Air leaving a compressor is hot, dirty, and wet. Left untreated, it can damage products and shorten the life of downstream equipment. In pneumatic systems, contaminated air leads to premature wear in valves and cylinders, attacks seals and causes them to leak, results in rust and corrosion in tools and piping, and is generally the root cause of faster breakdowns and higher maintenance and operating costs.
Thus, air needs to be filtered (as well as cooled, dried, regulated and lubricated) before it can be used.
Air-line filters clean compressed air, and they typically come in three types. General-purpose pneumatic filters are designed to remove solid particulate contaminants such as dust, dirt, pipe scale and rust, and separate out liquid water and water droplets. Coalescing filters remove oil aerosols, and activated-carbon filters remove oil vapor.
Filters should be installed in air lines upstream of regulators, lubricators, valves and actuators. It goes without saying that it is important to use the correct filter for an application. Here are two important considerations when sizing and selecting filters for compressed-air systems.
Particle-removal filter elements are rated by the size of particles they trap. The smaller the micron rating, the smaller the particles it will capture. Thus, a 40-micron element, for example, is designed to remove particles 40 microns and larger. However, for a given element size, the smaller the micron rating, the higher the pressure drop across the filter. The service interval between cleaning or replacing the element is also shorter for smaller micron filters, as small holes plug more quickly than bigger holes.
In industrial applications, standard general-purpose filters are rated to handle particulates 40 microns or 5 microns in size. Depending on the industry and application, other sizes can include 20, 25 and 75 micron filters. Higher-efficiency filters are also available to remove even smaller particles—1 micron or less.
The downstream components and equipment determine the micron rating a filter element requires. Most industrial equipment and tools like air wrenches typically only need 40-micron filtration, while more-sensitive components and instruments typically demand 5-micron elements. Food, beverage and pharmaceutical applications routinely demand even finer filtration. It’s a good idea to consult with the equipment manufacturer to determine exact filtration requirements.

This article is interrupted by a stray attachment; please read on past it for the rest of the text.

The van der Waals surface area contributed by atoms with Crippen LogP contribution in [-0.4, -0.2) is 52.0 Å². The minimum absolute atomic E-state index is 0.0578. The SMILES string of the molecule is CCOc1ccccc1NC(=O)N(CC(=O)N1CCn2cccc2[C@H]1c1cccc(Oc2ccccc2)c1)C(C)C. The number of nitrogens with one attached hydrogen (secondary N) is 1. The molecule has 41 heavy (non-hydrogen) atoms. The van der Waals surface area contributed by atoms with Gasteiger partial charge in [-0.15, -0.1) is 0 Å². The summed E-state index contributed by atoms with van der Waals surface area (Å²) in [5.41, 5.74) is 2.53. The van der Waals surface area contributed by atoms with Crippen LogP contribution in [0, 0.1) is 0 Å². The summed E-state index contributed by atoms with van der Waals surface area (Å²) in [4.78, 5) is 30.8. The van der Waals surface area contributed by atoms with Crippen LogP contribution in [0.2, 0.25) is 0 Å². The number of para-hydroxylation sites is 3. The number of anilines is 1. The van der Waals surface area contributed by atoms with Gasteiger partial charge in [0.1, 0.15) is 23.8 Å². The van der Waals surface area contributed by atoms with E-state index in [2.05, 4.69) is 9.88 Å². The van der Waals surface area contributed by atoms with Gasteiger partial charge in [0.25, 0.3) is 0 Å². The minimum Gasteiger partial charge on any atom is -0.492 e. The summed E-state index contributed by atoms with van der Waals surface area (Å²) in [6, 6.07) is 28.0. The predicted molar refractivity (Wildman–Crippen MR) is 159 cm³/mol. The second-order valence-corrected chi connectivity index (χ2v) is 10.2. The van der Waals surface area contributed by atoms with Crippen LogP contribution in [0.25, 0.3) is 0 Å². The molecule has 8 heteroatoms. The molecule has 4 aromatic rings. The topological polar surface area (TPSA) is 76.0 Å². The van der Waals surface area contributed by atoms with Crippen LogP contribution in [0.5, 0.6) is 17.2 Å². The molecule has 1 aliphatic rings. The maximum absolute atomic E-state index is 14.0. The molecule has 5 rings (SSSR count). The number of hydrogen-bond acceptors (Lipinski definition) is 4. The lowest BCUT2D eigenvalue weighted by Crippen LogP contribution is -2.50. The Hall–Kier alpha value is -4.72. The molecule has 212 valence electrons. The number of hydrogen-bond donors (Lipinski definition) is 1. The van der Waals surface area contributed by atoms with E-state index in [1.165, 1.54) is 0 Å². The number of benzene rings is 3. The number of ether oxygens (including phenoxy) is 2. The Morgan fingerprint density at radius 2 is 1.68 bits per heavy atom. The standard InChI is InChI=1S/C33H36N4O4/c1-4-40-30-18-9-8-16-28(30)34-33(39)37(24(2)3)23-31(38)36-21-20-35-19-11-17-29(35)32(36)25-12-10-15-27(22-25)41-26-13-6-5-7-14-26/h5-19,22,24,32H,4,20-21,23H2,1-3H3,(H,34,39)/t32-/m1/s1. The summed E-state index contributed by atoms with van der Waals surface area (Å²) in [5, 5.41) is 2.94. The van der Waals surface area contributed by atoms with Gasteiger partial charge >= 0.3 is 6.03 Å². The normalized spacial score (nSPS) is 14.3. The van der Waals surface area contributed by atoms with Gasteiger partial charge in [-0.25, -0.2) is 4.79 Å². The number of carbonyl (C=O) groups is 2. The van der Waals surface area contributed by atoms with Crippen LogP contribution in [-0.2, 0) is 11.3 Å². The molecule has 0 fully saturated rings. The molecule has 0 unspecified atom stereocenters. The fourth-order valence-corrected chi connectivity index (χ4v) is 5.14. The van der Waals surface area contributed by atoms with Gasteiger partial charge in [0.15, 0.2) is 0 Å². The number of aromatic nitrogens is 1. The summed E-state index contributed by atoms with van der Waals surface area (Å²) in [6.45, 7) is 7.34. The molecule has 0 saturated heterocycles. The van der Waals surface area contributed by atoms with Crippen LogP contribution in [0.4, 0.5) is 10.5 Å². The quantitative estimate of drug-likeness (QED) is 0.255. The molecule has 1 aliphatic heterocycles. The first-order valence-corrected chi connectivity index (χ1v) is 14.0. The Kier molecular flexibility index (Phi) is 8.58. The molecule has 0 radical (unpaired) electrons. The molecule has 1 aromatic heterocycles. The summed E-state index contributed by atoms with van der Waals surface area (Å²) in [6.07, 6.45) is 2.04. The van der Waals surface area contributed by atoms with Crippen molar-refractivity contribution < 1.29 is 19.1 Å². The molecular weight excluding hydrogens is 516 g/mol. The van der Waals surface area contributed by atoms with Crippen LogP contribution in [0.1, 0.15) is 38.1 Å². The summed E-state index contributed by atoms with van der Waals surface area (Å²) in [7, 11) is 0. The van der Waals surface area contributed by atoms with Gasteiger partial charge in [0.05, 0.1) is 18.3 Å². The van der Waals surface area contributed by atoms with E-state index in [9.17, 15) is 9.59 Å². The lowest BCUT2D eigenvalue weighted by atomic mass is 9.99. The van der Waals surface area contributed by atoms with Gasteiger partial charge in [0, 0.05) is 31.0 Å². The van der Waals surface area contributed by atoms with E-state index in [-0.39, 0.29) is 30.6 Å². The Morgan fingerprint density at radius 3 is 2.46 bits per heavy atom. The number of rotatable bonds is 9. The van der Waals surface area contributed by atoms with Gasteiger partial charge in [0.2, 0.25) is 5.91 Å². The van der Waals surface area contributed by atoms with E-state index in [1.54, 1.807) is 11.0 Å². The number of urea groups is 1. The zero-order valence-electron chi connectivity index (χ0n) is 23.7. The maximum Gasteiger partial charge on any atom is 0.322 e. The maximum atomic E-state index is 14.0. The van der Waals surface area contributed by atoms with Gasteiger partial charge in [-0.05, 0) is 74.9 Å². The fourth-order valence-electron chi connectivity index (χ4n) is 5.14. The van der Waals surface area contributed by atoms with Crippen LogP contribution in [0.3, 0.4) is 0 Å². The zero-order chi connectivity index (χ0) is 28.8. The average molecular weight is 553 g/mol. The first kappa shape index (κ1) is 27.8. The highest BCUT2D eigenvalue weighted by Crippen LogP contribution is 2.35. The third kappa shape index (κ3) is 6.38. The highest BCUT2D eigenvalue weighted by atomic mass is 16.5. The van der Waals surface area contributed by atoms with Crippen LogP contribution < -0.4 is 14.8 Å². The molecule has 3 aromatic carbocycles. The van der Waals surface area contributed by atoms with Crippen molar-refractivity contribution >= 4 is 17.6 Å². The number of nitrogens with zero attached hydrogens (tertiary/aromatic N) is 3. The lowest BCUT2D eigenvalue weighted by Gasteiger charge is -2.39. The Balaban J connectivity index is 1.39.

But in general, because smaller micron-rated elements have a higher pressure drop across the filter and shorter element life, don’t opt for a finer filter than necessary. Specifying a 5-micron filter when a 40-micron unit will suffice actually increases energy consumption, change-out intervals, and overall operating and maintenance costs.
In addition to contamination-removal efficiency, also consider the airflow demands of the application. Filters are generally available in many sizes to handle flows as high as 1,000 scfm. After engineers understand the required flow for a pneumatic application, select the proper-size filter by determining the maximum allowable pressure drop across the filter.
To help with that task, most manufacturers supply flow-versus-pressure drop curves for a given element. As noted in the example chart shown nearby, they often show performance at several different inlet pressures. To use the chart, first determine the application’s inlet pressure. If your operation is at a different pressure than shown on the chart, interpolate between curves to obtain the suitable pressure and flow performance. Next, determine the acceptable pressure drop across the filter. Generally, for good performance experts recommend a filter with a 2 to 5 psig pressure drop. Then find the flow in scfm. If flow is too low, select a larger port or body size to give the required flow. Likewise, if flow is higher than necessary, select a smaller unit to obtain the required flow.
A manufacturer may offer several different filters with a particular port size, but all may have different flow capacities. Typically, specify the product with the lowest pressure drop at the required flow rate. Also note that the curves are based on a dry element; a wet element will have lower flow and higher pressure-drop ratings.
While efficiency and flow are two important filtration parameters, there are others. Next, we’ll look at some practical considerations for selecting pneumatic filters.
Filed Under: Sealing & Contamination Control Tips